With the world's largest publicly traded oil company, Exxon Mobil, leading the oil industry to another record-smashing year with $40.6 billion in profits for 2007, you can be sure that people will be taking a closer look at where all that money is going.
Finding new oil or alternatives. The oil industry points out that over the years it has reinvested essentially all of its profits into the future—through capital expenditures that would lead to more oil or even renewable energy. (It may seem strange to hear that an industry could invest all of its profit in capital expenditures year after year, but remember, the companies have cash flow in addition to net income—gained, for example, when they sell assets or issue debt or stock.)
With the increase in oil prices over the past five years, it does appear that the oil industry's investments have gone up. For the top five oil companies, new investments were $91.4 billion in 2006, up 60 percent over 2001, according to an Ernst & Young analysis commissioned by the oil industry last year. But as a percentage of the staggering profits they are making, the figure fell significantly from the 1990s—when the oil industry was spending about 200 percent of net income on such investments. Since 2000, the average has been about 100 percent of income, and in 2006 it was 76 percent.
Trying to keep pace. One important backdrop to keep in mind: It's getting a lot more costly for the oil companies to add reserves through exploration and development or by purchasing tracts that have possible reserves. The Energy Information Administration's recently released analysis of the performance of the major oil companies shows that what it calls "finding costs" increased 51 percent just between 2004 and 2006.
The oil companies have to spend more money just to keep pace, and some analysts, such as the International Energy Agency, have viewed the expenditures as insufficient to keep pace with global demand. The Ernst & Young analysis broke down spending further for the five biggest oil companies. Although their largest use of cash flow—54 percent—was for "property, plant, and equipment," they spent only 4 percent of cash flow on exploration and only 2 percent on research and development. In contrast, they spent 37 percent of cash flow on stock repurchases and 20 percent on payout of dividends.
Sending it to shareholders. Exxon Mobil distributed $35.6 billion to its shareholders in 2007 through both dividends and stock purchases, up 9 percent over the previous year. Most of that was through the purchase of $31.8 billion in stock. Although the industry has long been known as a reliable source of regular dividends, that is now clearly not the preferred means by which the industry distributes its large increase in cash flow to shareholders. The EIA found that share repurchases for the companies it analyzed increased 27 percent between 2005 and 2006, while dividends fell 6 percent.
The oil industry takes some political heat for giving so much money back to shareholders when their other constituency, their customers, is suffering under the high prices that presumably would ease if the companies spent cash on producing more oil. But the oil industry points out that for the past 11 years, its stock repurchases have averaged about 21 percent of net income, while the rate for the S&P industrials was 52 percent.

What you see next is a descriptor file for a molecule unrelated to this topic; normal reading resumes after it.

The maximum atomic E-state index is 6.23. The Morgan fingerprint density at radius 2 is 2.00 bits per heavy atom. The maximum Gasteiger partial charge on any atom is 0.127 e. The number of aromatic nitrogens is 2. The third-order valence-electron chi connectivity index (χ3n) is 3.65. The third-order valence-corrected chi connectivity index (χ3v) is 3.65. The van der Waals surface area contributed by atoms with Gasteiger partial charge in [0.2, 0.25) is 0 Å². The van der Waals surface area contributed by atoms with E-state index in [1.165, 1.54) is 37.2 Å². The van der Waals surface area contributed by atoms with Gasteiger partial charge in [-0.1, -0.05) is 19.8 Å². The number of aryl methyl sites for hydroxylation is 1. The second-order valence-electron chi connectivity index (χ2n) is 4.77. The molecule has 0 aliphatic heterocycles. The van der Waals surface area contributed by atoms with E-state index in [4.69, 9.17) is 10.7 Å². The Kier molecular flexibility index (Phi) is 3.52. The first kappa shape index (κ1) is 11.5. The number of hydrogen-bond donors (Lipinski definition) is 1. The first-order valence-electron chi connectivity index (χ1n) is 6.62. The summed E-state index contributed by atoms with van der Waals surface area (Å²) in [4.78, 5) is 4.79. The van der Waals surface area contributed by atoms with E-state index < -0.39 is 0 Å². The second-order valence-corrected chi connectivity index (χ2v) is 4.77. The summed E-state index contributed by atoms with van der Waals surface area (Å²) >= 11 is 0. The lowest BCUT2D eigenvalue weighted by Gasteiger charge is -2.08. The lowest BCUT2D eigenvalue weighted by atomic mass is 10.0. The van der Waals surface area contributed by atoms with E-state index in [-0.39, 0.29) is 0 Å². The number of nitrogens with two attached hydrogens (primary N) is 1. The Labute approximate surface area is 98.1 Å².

Paying the tax man. Whenever politicians begin to talk about a windfall profits tax, the oil industry points out that it already does pay taxes. The EIA's analysis shows that the top 27 energy companies paid $81.5 billion in income taxes globally in 2006—a figure that has increased 82 percent since 2004 and amounts to a 37.1 percent tax rate. It's worth noting that 66 percent of those income taxes were paid to foreign governments, especially in Europe and Africa.
The oil industry also pays billions in other taxes in the United States, like excise taxes and royalties, but these are the source of much political controversy. A move came one vote shy of passage in the Senate in December to take away some of the tax incentives, many of which were passed by Congress as recently as 2005, which are supposed to encourage the oil companies to take on more expensive oil development projects in the United States. Advocates of the tax break repeal said that oil prices over $90 per barrel should be incentive enough, but the White House successfully fought back against any changes in the oil tax landscape.
Buying influence. Compared with the items on the oil industry's spending list, the $9 million in political contributions to federal candidates it has made so far in the 2008 election cycle looks like chump change. But the industry has enough cash to make its views known when it counts. Chevron, for example, has been working with an Alexandria, Va., powerhouse publicity firm, Creative Response Concepts, that is best known for helping to devise the swift boat campaign ads attacking Democratic presidential candidate John Kerry in 2004.
In 2006, the oil industry raised $94 million to defeat a California voter referendum that would have imposed a new extraction tax of up to $485 million a year on firms operating in the state to pay for alternative energy research. (The opponents also raised a lot of money—$57 million—but all but $7 million came from one rich Hollywood producer.) The California fight is seen as a bellwether of the political fight that any effort to slap any taxes on that windfall of profit would face.